Post script

"Interoperability" is actually a curious omission in the Laws of Identity. The interoperability of atomic claims like date of birth, home address, credit card number, student number or SSN is almost trivial; some services recognise these claims and have business rules that use them, while others don't care about them. But the "interoperability" of a rolled-up set of claims like "Steve Wilson is employed by Lockstep Pty Ltd." makes almost no sense. The set of claims that make up that digital identity says a lot about me to a Relying Party doing business with Lockstep, but my corporate identity means nothing to retailers, doctors, my personal bank, the police or the video store.

Posted in Security, Language, Identity, Federated Identity

I just don't get Levels of Assurance

IDAM practitioners and government authentication policy makers have settled on a generic way to categorise transaction risk and match it to a broad measure of authentication quality. The idea is to characterise the seriousness of a transaction in terms of "Levels of Assurance" (LOAs) and then match the authentication 'level' of the party you're planning to do business with. LOA schemas are codified in NIST SP 800-63 and described (more loosely) in the Australian National Electronic Assurance Framework (NEAF).

The idea of LOAs can be traced to risk management methodologies and standards like ISO 31000. These approaches involve gauging both the severity and frequency of anticipated adverse events, and combining those metrics to create a rolled-up risk rating for each event on an ordinal scale, like {Negligible, Low, Medium, High, Extreme}. Examples given in the NEAF documentation use severity-frequency tables lifted straight out of the older ustraian risk management standard AS/NZ 4360; see Table 3, p15 of the NEAF Framework document (PDF)).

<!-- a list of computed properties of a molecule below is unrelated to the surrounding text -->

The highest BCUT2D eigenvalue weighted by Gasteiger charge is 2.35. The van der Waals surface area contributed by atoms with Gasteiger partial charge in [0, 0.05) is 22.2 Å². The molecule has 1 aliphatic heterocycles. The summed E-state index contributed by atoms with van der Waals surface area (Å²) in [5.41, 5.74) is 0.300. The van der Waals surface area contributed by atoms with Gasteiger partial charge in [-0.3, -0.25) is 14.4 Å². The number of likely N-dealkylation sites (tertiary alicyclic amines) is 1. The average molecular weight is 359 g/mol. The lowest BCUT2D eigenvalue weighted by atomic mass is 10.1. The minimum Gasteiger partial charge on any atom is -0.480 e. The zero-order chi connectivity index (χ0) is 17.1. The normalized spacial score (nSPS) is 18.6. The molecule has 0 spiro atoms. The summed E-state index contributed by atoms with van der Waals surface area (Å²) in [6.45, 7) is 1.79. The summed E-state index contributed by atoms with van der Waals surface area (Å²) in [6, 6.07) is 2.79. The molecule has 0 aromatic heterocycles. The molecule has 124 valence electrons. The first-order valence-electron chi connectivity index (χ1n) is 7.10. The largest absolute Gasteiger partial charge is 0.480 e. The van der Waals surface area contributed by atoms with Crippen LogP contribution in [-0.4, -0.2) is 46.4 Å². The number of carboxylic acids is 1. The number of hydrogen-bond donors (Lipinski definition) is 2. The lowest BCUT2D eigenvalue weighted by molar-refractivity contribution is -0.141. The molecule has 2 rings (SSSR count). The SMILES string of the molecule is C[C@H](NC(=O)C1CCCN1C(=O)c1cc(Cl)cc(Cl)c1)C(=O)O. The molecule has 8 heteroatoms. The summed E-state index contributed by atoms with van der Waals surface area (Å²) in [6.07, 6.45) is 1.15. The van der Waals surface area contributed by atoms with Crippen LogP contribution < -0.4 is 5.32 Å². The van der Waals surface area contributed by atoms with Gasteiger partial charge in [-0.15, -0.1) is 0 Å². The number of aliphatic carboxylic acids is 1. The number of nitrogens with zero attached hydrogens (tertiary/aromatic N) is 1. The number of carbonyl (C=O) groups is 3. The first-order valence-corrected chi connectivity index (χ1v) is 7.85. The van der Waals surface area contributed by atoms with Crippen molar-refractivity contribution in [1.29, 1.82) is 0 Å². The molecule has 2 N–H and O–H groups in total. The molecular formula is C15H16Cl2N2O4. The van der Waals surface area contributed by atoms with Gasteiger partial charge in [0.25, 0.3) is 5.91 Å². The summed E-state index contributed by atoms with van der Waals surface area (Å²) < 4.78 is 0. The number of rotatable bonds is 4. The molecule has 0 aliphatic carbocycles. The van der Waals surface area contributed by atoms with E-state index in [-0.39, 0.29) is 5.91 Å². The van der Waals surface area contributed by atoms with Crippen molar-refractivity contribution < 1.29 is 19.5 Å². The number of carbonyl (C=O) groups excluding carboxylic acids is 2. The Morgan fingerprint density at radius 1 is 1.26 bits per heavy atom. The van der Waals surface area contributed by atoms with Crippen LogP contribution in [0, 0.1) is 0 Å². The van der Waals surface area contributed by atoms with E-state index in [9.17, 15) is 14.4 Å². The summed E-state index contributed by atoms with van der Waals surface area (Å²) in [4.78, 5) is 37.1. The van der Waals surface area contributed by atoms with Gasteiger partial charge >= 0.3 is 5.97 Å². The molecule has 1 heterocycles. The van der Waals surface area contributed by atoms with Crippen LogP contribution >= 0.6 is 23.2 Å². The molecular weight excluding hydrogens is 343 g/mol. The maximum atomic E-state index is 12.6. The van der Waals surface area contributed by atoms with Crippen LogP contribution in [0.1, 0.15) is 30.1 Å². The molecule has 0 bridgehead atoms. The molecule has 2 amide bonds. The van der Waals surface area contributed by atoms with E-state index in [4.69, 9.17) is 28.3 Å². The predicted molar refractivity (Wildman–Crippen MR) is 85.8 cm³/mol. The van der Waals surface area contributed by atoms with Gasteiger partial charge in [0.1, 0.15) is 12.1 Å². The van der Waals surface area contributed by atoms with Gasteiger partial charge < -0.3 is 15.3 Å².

A powerful feature of modern risk management standards is that each enterprise is empowered (in fact expected) to customise the way it assesses adverse events, in the context of its particular environment. Severity can be gauged in different ways, for example by referencing monetary losses, health consequences, political impact and so on; the most appropriate frame will depend on the business environment. Organisations also set their own policies for what level of risk is acceptable for each anticipated threat. So some will not tolerate residual risks that are worse than Low, while others will live with Medium risks on a case-by-case basis with special contingency plans. Good risk management standards allow that different organisations have different risk appetites.